Friday, February 04, 2005

LBB Lesson - 2. Don't give up that day job!

Entrepreneurs are by nature optimistic, risk-taking, the-glass-is-half-full type people. You can't be anything else if you're going to start a business. Usually, this is absolutely great! It's this kind of an attitude that gives you the ability to slog on, with unwavering self-confidence when the chips are down and the outlook looks bleak. However, it's this very attitude that tends to blinds us to certain ground realities...

Namely, that it's going to take far longer to achieve profitability (and a living wage!) that you might think.

Thinking of starting a new venture? Make as pessimistic an estimate as possible about how long it's going to take for you to start making some decent dough... Now triple that span and maybe you're in the same ball-park as reality.

So you're going to need a steady revenue stream while you develop YATE (Yet Another Text Editor) or whatever. Of course, holding down in effect two jobs at the same time is going to be challenging (to say the least!), but whoever said shedding the fetters of wage-slave-hood was going to be easy?

You could live off your savings, however, continuing to work for someone else (either as an employee or a consultant) while you plan your own independence has some other, very important advantages:

  1. Networking: I think I've mentioned this before :-). In a nutshell, working alone can be injurious to your mental wellbeing! Well, OK maybe that's an over-reaction, but spending a lot of time obsessive working on The Next Big Thing isn't very healthy. In addition, if you cut yourself off from your peers, you're going to miss out on all those opportunities to make friends and influence people; the very people who might help you find the next, Next Big Thing.

    And I'd like to remind my reader, that when I use the word networking, I don't mean the slimy digging for contacts so beloved of sales people, but genuine friendships, based on mutual respect and affection...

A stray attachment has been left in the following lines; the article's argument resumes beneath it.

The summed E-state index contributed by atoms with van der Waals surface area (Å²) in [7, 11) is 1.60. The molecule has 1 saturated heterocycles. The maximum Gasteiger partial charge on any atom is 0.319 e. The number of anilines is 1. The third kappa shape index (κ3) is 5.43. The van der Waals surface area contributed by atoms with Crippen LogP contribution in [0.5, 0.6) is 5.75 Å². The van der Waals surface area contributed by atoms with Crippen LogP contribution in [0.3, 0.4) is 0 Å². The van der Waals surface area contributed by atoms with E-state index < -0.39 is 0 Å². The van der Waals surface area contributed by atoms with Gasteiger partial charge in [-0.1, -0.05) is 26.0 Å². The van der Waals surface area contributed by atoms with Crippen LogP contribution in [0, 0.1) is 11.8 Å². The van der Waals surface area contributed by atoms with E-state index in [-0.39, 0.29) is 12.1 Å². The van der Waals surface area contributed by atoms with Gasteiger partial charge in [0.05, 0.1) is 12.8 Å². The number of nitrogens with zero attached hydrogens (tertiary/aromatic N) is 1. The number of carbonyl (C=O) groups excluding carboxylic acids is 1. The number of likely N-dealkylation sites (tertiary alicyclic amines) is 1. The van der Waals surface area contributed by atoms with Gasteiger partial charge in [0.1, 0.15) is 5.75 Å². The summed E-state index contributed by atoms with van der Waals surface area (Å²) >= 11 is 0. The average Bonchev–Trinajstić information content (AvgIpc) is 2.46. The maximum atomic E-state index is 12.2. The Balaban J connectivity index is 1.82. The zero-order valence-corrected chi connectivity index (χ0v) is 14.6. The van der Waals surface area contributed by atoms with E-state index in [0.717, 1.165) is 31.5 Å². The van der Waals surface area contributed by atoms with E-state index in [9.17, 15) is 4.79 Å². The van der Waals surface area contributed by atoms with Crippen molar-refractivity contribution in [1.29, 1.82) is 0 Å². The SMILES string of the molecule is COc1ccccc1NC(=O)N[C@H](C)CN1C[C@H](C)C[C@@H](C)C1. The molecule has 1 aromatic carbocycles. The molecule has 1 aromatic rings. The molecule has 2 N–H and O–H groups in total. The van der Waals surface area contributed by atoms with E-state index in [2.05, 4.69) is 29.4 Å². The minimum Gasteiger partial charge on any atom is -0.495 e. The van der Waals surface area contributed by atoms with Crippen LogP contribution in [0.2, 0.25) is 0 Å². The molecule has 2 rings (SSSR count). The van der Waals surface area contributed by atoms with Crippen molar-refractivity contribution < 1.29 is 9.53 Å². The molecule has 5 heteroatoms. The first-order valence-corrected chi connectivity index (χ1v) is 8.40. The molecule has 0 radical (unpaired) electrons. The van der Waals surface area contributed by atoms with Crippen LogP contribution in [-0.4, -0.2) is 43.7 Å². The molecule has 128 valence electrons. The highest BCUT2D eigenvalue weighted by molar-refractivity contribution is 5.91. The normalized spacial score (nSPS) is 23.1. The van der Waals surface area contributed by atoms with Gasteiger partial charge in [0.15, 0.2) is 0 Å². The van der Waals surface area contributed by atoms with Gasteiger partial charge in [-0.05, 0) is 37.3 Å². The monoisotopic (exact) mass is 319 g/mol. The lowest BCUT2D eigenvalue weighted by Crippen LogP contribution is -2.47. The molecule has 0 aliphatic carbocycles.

2. Inspiration: If you're cut off from potential customers and users, you're cut off from potential ideas for new products and features. You can't scratch someone's itch if you don't know they're itchy! Constant (maybe even grinding) contact with a multitude of clueless users is what's required to sensitise you to their situation. Cutting yourself off from them (and that's what's going to happen when you concentrate all your efforts on making and selling your products) is going to leave you the poorer for missing out on all that aggravation :-P

  3. Synergetic Partnerships: Who knows, while working for your current employer, you might get an idea for a product that complements his current spread of offerings, but isn't something he's interested in developing. He might however, be open to bundling your app with his or buying it outright.

    However, keep in mind that there is a fine ethical line that has to be trod here. It's fine to come up with something complementary or to inspired by some chance remark while on the job, it's definitely not OK to rip off your employers ideas or products.

So that it. The lesson to take away from here is that unless you've perfected the art of living off of air, you're going to need a steady revenue stream while you work on your product. You're going to have to work very hard, but hopefully, the rewards will be worth it.

You hope.

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